SAN FRANCISCO — Yahoo may not be worth much or anything at all on Wall Street right now, but with more than a billion active users and owning some of the most popular online properties, the internet giant probably could fetch a couple of billion dollars in a takeover, industry watchers said Tuesday.

On Tuesday, CEO Marissa Mayer is expected to unveil details of a turnaround plan and significant job cuts. Yahoo currently holds a market capitalization of about $28 billion. The company's stake in the Chinese e-commerce leader Alibaba is worth almost $25 billion alone, meaning most of its other assets are currently worth a small fraction of that from a shareholder's perspective.

The price tag on any deal for Yahoo would depend on whether it includes Yahoo's core business, its cash on hand, its stakes in Alibaba and Yahoo Japan or a combination of those parts, said Brian Weiser, a senior research analyst at Pivotal Research Group. “Then you can asses whether or not you think Yahoo is worth zero or just zero in the hands of the current management,” said Weiser, who values Yahoo’s core business at $2.5 billion. 

Despite stagnant revenue throughout Mayer's disappointing four-year tenure, Yahoo is still one of the top digital advertising businesses in the world and is worth a lot to potential buyers, particularly those in the telecom market who are looking to build out their ad tech portfolios.

Yahoo's share price lost 34 percent in 2015, while revenue was off 4 percent throughout the first nine months. For the fourth quarter, analysts are expecting the company to report revenues of $1.19 billion, essentially flat with the year-ago period.

On Tuesday after markets close, Mayer is expected to announce layoffs of up to 15 percent, along with division closures designed to improve profits, make the company more efficient and attractive to buyers. So, what kind of price tag are potential buyers looking at? Analysts generally agree that talks would start somewhere in the range of $4 billion. 

"The litmus test for Yahoo is based upon Verizon's acquisition of AOL. Four billion dollars was a surprising number for a lot of people, but it was based upon the strong acquisitions of ad tech ... built out by former AOL CEO Tim Armstrong," said Johnny Won, founder of Hyperstop, an advertising technology consultancy firm. "While Yahoo's board might want something similar, a buyer would have to evaluate Yahoo's audience and assess the ad-tech stack, mostly comprised of Gemini, the integrated pieces of Brightroll and Flurry, along with Marissa's $1 billion acquisition of Tumblr."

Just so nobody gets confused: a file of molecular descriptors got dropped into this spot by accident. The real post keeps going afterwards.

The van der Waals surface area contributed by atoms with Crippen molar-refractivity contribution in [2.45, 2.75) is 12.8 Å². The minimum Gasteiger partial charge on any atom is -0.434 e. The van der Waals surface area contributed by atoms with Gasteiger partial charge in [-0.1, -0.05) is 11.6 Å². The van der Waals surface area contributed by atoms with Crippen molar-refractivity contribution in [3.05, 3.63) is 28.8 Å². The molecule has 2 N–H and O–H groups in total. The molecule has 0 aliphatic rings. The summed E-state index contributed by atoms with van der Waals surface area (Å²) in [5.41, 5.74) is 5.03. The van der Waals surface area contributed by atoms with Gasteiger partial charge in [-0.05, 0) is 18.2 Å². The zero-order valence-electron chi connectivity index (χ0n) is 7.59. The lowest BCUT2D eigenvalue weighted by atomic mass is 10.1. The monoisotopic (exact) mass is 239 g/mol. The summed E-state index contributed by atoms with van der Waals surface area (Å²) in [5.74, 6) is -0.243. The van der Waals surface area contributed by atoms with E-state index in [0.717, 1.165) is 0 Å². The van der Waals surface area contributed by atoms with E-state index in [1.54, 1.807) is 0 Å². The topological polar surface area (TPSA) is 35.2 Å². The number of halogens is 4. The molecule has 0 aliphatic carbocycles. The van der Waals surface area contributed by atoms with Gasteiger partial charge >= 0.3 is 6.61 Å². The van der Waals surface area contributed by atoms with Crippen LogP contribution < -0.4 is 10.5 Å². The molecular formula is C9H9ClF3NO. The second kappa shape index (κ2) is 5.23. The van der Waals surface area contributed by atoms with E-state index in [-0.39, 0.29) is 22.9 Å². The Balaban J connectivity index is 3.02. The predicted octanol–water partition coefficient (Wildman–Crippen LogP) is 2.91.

Gemini, Brightroll and Flurry are used to deliver ads across the web and mobile devices, while Tumblr is a widely used blogging platform.

Echoing that thought on Tuesday was Armstrong himself, who said anyone who wants to buy online ads in the English-speaking world turns to Google, Facebook and then Yahoo. "There are very few companies that have the scale to compete in this space," Armstrong told CNBC on Tuesday.

But there's a chance Yahoo could sell for much more than $4 billion. Many analysts are valuing Yahoo's core business at five times the company's projected 2016 earnings before interest, taxes, depreciation and amortization (EBITDA) which is a measure of operating profit. Under that formula, some analysts like SunTrust's Robert Peck say Yahoo could sell for as much as $8 billion. Seeking Alpha's Chris DeMuth Jr. pegs Yahoo's Internet business at a similar $7 billion.

When it comes to potential buyers, there are a number of entities that could benefit from the addition of Yahoo. After purchasing AOL,  Verizon could double down in 2016 by scooping up Mayer's company, which is a chief rival. Meanwhile, AT&T and Softbank, which owns Sprint, could choose to buy Yahoo as a means to keep up with Verizon.

Recently, both AT&T and Verizon announced they would allow content providers to sponsor content on users' phones, meaning providers pay for the data consumers use to get their content, otherwise known as advertising, in front of users' eyeballs. Those types of initiatives create a market for Yahoo, Won said. 

"The pressure is on because investors see that a potential telecom partner would be a great fit," Won said. "A lot of investors are salivating because this is something that needs to be pushed."

Between Yahoo's core, in-demand advertising business, the company's multi-billion stakes in Alibaba, Yahoo Japan and Yahoo's $5.9 billion in cash and equivalents on hand, a buyer looking to purchase the whole package could be looking at a minimum price tag of $35.5 billion, according to Phil Davis, CEO of

"All they have to do is not miss low expectations of 13 cents per share on $1.19 billion in revenues and we should see at least a 10 percent pop," Davis said. But for a company as disappointing as Yahoo has been this past decade, even that may be asking for too much.